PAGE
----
Broadsands lies about halfway between Paignton and Brixham. From the car park, Elberry Cove is a ten-minute walk along the coastal path. At one end of the beach are the remains of a Victorian Bath House, looking a bit like a small castle.
This peaceful and unspoilt location couldn’t possibly be the scene of a murder, could it? Actually, yes, whilst taking his evening stroll in the field overlooking the cove (Elbury in the novel), Sir Carmichael Clarke receives a crashing blow to the back of his head. His body is discovered at a spot near the hedge, halfway across the field – another unfortunate victim in The ABC Murders.
Throughout her writing life, Agatha gave many of her books and stories to family and friends. “Something between a book and a short story” is how Agatha describes the work she donated to the Church of St Mary the Virgin in the village of Churston Ferrers, which she attended frequently during the years she lived at Greenway House. The proceeds of the work were to put in place a stained glass window to replace a plain one, which Agatha claimed, “Gaped at me like a gap in teeth.” The finished window is in mauve and green, Agatha’s favourite colours, and depicts Jesus as the Good Shepherd.
The Paignton and Dartmouth Steam Railway runs along a seven-mile scenic route from Paignton to Kingswear. Along the way it stops at Churston Station where Agatha boarded the train on many occasions. The Churston Volunteer Group now maintains the station and during peak holiday season there’s a regular steam train service.
Hercule Poirot and Captain Hastings also travelled along the route in The ABC Murders, where the station appears under its own name. A note from the killer warns Poirot of an impending murder at ‘Churston on the 30th’, but the letter has been wrongly addressed; will the indomitable detective get to Churston in time?
Agatha renames the station ‘Nassecombe’ in Dead Man’s Folly (1956). In the opening chapter, at the urgent request of detective novelist Ariadne Oliver, Poirot takes the twelve o’clock train from Paddington to Nassecombe Station. Mrs Oliver has been hired to organize a Murder Hunt at a garden party hosted by Sir George and Lady Stubbs and she has a hunch that something is amiss!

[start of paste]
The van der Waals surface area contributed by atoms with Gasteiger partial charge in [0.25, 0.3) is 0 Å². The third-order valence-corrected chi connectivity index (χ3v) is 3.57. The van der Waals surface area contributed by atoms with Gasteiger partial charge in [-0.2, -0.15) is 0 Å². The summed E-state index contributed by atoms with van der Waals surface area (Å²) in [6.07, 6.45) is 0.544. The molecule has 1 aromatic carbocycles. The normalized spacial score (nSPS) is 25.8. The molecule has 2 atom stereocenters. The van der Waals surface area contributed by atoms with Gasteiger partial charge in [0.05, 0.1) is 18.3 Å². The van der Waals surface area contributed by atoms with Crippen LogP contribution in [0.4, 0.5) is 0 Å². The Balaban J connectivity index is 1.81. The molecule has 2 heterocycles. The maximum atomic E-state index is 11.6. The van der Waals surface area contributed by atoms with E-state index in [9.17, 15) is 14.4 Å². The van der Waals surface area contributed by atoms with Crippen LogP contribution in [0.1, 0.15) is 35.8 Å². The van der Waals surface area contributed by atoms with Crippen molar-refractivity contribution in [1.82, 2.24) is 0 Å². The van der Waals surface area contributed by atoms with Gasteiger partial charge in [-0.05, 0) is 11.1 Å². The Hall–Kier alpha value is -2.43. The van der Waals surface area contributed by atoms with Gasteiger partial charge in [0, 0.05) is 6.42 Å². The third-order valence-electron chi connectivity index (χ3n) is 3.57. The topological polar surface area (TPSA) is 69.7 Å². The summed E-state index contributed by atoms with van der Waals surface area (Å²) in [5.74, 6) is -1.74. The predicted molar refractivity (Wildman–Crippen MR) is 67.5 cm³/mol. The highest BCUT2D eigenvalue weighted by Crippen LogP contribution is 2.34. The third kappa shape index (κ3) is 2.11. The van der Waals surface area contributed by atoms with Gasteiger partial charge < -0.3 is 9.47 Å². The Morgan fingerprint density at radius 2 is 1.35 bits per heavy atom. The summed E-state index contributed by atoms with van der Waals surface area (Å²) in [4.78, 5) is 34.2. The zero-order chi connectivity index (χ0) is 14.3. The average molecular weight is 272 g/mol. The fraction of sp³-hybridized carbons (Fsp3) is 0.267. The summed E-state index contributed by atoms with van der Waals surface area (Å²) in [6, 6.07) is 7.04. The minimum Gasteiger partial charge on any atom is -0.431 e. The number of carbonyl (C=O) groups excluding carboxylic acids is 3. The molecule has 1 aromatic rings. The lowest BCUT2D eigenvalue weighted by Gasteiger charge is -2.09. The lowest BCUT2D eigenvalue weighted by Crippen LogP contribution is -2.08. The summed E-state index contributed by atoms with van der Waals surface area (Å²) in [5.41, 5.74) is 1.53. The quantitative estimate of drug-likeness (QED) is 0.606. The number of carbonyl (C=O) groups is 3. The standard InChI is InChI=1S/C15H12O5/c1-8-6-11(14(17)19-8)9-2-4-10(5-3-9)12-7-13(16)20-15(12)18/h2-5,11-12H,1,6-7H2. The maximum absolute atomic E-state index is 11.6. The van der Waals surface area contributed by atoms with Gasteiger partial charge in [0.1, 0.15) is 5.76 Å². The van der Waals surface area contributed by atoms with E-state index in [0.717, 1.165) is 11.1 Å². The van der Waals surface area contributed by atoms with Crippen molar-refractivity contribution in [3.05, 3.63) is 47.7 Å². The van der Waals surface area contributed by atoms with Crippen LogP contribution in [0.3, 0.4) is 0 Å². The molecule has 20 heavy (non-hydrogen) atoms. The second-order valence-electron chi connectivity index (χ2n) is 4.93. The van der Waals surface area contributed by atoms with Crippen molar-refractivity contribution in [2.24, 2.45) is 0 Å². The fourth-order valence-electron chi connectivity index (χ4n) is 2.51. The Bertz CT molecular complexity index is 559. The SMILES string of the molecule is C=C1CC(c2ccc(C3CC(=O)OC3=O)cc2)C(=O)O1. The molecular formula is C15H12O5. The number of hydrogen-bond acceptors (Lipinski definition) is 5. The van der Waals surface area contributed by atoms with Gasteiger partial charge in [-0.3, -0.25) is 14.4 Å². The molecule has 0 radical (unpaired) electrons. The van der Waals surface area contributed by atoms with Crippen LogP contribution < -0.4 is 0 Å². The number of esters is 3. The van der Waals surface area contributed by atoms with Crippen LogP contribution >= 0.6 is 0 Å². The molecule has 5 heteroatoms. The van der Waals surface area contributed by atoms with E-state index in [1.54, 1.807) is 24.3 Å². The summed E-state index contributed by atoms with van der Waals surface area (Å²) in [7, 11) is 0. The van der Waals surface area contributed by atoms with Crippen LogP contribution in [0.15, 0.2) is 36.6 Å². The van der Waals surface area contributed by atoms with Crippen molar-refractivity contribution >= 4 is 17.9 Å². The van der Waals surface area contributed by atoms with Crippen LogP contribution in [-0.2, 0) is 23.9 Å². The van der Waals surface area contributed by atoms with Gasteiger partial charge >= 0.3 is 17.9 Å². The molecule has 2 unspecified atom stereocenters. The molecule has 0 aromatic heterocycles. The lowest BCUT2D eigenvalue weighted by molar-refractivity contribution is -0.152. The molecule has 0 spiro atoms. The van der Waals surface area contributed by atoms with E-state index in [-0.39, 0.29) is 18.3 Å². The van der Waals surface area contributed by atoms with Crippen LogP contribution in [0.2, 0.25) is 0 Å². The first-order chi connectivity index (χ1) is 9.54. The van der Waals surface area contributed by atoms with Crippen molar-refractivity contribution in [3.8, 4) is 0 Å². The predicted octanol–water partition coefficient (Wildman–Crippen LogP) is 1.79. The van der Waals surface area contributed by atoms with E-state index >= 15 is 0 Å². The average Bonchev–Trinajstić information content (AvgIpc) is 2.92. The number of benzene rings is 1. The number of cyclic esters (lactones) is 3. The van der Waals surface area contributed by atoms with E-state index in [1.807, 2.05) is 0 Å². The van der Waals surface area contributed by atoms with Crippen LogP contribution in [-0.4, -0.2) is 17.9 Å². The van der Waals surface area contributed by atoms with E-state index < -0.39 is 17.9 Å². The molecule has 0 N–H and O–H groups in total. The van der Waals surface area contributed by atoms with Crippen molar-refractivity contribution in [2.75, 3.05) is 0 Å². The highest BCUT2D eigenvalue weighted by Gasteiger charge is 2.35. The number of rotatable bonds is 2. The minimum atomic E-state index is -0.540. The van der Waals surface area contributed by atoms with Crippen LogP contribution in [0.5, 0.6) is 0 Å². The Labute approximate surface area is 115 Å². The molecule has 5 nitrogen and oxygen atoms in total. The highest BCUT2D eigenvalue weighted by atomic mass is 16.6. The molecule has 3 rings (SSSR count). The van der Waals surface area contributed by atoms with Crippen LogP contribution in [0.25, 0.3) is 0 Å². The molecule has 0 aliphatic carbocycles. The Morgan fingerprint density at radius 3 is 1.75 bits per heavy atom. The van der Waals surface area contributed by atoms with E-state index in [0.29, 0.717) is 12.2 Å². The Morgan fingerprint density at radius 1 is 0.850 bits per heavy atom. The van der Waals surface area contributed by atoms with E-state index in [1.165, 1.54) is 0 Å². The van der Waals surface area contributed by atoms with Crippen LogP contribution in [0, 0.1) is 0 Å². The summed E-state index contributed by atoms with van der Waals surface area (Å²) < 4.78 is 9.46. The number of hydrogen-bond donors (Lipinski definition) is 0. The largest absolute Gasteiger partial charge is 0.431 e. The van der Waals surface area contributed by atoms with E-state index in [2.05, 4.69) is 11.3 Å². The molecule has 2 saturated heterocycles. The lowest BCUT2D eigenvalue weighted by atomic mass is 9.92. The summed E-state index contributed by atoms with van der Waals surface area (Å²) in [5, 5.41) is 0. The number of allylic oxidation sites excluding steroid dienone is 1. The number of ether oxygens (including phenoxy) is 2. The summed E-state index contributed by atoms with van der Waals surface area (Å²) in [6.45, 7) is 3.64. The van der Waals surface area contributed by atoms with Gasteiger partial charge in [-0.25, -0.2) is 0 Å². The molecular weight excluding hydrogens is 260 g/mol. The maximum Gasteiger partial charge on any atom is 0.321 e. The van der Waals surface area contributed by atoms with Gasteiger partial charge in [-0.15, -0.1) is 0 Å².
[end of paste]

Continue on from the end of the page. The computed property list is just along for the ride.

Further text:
In 1938, Agatha purchased Greenway House, a Georgian property set on land beside the River Dart. The property became the residence of her daughter Mrs Rosalind Hicks until her death in 2004. It has since passed to The National Trust with Agatha’s grandson, Mathew Prichard, gifting the house’s collections and interiors. The Trust will undertake a major restoration project before opening the house to the public, but Greenway Gardens, also part of the National Trust, are open to visitors.
Greenway becomes Nasse House in Dead Man’s Folly. The grounds are to be the setting for Mrs Oliver’s Murder Hunt and it isn’t long before a real victim is found in the boathouse.
The twisting road past the gates of Greenway House leads to Greenway Quay. Poirot, ‘in a mood of exploration’ takes off down this road and finds himself on the small quay. Here he discovers a large bell with a chain and a notice that reads ‘Ring for the Ferry’. Across the river lies the village of Dittisham (re-named Gitcham in Dead Man’s Folly), which can be reached by the passenger ferry.
Greenway Quay’s bell was also used in the opening of Ordeal by Innocence (1958), when Dr Calgary rings it to summon the ferryboat. The bell is still in use on the quay today.
Agatha completed her first novel, The Mysterious Affair at Styles (1920), at the Moorland Hotel at Hay Tor on Dartmoor. During World War I, while working as a Voluntary Aid Detachment nurse in Torquay’s Red Cross Hospital, she had been challenged by her sister, Madge, to write a crime story. Later, when Agatha had completed the examination of the Society of Apothecaries of London and qualified as a pharmaceutical dispenser, she took up her sister’s challenge.